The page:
So on the one hand, it's exciting for me to learn that there is actually a ban on circumcision on the ballot. Nothing in our country ever got changed because people sat around wishin' and a hopin'. Human rights issues in this country were addressed because somebody had the courage to stand up and question the status quo and to challenge social constructs and expectations. Just imagine what would have never changed if people had never taken action; slavery, women's rights, gay rights etc.

I think that it's a shame that religious interest groups are trying to silence the debate before it even begins. If they are so confident that the ban will be "soundly defeated," then why the need to keep it from the voters? Intactivists need to unite and fight to make sure the ban stays on the November ballot. We can't let religious interest groups derail the democratic process. Last time I checked, church and state are separate, and religious interest groups simply can't intervene and silence debate they don't like.

On the other hand though, I think the ban ought to fail. I believe the ban's real purpose is to bring attention to our cause, and it has served this purpose wonderfully. Realistically, though, we have to admit to ourselves that, at least for now, it could never actually work. If the ban happens to make it to the November ballot, we shouldn't be surprised or disappointed when it's voted down. Rather, we should be thankful for the opportunity to further our cause and keep fighting. We've got a long way to go, and I think it's a mistake to think that our fight would end would that this ban was enacted. America is quick to brag about its own talents but slow to admitting its own mistakes, and in finally getting this country's attention, the fight to educate America has only just begun.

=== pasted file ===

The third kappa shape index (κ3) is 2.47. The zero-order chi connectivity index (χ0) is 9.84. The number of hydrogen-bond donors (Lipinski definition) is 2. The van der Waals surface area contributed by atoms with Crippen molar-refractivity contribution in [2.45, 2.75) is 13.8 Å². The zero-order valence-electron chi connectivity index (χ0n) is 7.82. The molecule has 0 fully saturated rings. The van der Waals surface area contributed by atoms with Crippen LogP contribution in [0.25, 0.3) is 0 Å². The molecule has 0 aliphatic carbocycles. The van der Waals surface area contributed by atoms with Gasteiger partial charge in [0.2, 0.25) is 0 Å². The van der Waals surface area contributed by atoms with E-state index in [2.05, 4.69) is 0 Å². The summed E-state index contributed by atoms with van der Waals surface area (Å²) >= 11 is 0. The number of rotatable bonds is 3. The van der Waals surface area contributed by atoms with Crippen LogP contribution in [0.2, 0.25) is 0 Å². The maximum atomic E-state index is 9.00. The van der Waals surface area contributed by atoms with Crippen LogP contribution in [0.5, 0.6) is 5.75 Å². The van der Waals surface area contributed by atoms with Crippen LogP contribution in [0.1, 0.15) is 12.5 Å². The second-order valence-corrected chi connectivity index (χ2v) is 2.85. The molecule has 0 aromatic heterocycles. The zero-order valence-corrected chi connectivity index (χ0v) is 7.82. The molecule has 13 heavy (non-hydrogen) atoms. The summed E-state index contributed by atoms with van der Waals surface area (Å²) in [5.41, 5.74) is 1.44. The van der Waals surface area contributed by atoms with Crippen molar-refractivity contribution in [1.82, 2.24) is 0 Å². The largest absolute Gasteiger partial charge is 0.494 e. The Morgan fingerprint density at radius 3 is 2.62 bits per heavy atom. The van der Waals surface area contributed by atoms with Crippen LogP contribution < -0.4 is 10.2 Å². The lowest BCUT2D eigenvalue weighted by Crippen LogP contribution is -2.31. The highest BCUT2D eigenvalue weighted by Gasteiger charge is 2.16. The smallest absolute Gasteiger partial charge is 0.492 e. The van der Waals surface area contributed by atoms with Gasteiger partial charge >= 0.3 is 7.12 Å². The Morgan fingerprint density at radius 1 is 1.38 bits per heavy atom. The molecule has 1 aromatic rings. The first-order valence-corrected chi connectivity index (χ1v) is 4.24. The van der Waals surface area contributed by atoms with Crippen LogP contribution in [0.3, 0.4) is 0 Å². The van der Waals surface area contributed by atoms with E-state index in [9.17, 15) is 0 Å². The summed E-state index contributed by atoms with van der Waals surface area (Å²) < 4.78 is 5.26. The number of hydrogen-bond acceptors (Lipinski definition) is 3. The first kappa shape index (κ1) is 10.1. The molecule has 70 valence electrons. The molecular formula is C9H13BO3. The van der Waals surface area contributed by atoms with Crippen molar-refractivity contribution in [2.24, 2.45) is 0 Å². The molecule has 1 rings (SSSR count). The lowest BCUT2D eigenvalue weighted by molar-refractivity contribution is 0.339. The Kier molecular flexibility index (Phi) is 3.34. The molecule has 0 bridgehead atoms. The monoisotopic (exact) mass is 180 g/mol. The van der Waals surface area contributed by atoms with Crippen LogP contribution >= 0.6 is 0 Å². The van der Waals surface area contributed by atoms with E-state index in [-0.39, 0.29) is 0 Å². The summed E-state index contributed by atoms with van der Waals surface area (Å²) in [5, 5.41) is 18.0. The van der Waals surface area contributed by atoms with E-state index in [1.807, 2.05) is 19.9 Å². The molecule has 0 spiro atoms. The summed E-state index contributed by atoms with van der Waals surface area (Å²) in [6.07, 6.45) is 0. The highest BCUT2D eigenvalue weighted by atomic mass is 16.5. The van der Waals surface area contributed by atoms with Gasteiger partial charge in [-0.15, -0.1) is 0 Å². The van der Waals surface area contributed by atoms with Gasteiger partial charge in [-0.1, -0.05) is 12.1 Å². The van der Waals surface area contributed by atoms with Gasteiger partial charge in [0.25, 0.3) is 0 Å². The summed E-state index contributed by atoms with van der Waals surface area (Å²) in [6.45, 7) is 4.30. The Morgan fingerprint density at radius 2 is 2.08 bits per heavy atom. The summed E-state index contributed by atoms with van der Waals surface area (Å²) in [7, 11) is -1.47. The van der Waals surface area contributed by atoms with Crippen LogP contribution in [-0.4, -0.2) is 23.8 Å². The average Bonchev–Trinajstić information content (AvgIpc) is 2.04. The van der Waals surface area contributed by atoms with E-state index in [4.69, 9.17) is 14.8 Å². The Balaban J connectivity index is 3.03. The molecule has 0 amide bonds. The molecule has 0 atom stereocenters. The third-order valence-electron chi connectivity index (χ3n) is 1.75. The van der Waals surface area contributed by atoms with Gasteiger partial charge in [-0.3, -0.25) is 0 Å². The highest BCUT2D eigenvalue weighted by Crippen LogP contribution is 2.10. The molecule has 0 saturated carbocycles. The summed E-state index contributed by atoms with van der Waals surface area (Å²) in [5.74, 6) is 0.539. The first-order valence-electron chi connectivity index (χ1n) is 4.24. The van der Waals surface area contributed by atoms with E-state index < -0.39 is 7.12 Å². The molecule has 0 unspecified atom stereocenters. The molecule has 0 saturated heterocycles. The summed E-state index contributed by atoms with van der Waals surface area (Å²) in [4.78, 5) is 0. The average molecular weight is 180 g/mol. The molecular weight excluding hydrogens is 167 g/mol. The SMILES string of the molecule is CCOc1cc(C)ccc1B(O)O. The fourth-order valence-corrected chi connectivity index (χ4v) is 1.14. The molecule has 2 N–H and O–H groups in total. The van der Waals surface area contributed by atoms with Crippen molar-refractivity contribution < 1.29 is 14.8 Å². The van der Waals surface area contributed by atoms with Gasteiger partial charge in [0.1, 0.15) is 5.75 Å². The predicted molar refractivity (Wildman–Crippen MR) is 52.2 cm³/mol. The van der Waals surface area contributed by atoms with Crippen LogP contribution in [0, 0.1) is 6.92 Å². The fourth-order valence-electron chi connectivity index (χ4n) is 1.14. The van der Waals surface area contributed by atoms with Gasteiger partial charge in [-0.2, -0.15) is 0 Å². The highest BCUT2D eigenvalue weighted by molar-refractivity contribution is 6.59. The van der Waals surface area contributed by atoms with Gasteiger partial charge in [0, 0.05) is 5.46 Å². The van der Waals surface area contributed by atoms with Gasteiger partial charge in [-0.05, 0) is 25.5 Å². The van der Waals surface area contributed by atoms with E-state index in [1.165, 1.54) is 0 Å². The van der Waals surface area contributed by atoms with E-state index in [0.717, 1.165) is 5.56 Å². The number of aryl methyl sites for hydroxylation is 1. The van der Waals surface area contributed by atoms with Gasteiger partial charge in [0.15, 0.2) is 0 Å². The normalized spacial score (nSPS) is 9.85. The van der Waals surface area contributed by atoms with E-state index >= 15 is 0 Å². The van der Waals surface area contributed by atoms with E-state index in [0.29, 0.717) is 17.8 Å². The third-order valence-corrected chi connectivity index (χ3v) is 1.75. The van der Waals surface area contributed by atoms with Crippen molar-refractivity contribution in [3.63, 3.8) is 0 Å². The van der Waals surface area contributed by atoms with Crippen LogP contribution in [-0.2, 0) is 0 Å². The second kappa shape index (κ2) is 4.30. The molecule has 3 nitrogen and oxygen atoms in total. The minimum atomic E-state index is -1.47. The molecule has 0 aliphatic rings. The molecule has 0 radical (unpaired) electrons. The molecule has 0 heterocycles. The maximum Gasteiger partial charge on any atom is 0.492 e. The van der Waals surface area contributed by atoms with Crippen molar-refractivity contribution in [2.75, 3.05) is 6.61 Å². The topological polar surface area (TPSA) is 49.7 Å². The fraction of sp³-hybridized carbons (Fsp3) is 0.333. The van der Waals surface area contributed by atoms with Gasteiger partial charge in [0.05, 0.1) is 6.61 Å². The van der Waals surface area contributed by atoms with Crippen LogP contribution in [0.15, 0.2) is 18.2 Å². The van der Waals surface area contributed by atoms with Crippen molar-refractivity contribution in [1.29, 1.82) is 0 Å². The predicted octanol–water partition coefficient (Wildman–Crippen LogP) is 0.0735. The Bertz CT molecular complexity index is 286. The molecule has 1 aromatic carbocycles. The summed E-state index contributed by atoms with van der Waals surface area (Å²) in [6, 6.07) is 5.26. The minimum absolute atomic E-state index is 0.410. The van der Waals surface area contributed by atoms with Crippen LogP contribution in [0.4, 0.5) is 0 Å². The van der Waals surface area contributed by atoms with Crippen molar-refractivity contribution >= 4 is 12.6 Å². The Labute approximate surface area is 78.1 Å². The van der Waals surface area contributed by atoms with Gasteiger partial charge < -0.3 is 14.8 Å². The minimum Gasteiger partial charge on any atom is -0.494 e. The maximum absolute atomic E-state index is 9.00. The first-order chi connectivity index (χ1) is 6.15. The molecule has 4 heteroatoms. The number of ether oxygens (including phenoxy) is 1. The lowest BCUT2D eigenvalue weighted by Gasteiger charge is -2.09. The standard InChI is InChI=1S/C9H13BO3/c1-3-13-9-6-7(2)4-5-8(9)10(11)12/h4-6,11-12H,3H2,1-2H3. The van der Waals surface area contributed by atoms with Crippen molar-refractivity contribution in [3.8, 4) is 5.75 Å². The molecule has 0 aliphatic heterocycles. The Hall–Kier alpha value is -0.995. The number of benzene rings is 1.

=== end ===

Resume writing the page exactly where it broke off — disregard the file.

We shouldn't give up the ship just yet; we need to fight for our right to be heard. We should persevere until the very end. But let's keep our feet on the ground; our country is not ready for a ban against circumcision.

"First they ignore you, then they laugh at you, then they fight you, then you win."
~Mahatma Gandhi

DISCLAIMER: What I have expressed in this blog post is my own personal opinion, and does not necessarily reflect the views of all intactivists.

1 comment:

  1. More and more young women now know that:

    * Infant circumcision is intensely painful, and that many doctors refuse to offset that pain with lidocaine;

    * Circumcision interferes with a man's pleasure, especially after age 40 or 50;

    * Foreplay with an intact man is easier and more fun;

    * Vaginal intercourse often works better with an intact partner.

    If a woman has taken these 4 points on board by the time she bears children, she will leave her sons intact. Routine circ will die out over the next 10-25 years, because most women under 40 will come to agree with the above. Those who don't agree will still not cut their boys, for fear that they will ridiculed in the locker room, and dismissed from the bedroom. If you accept my argument, there is no real need to make RIC illegal.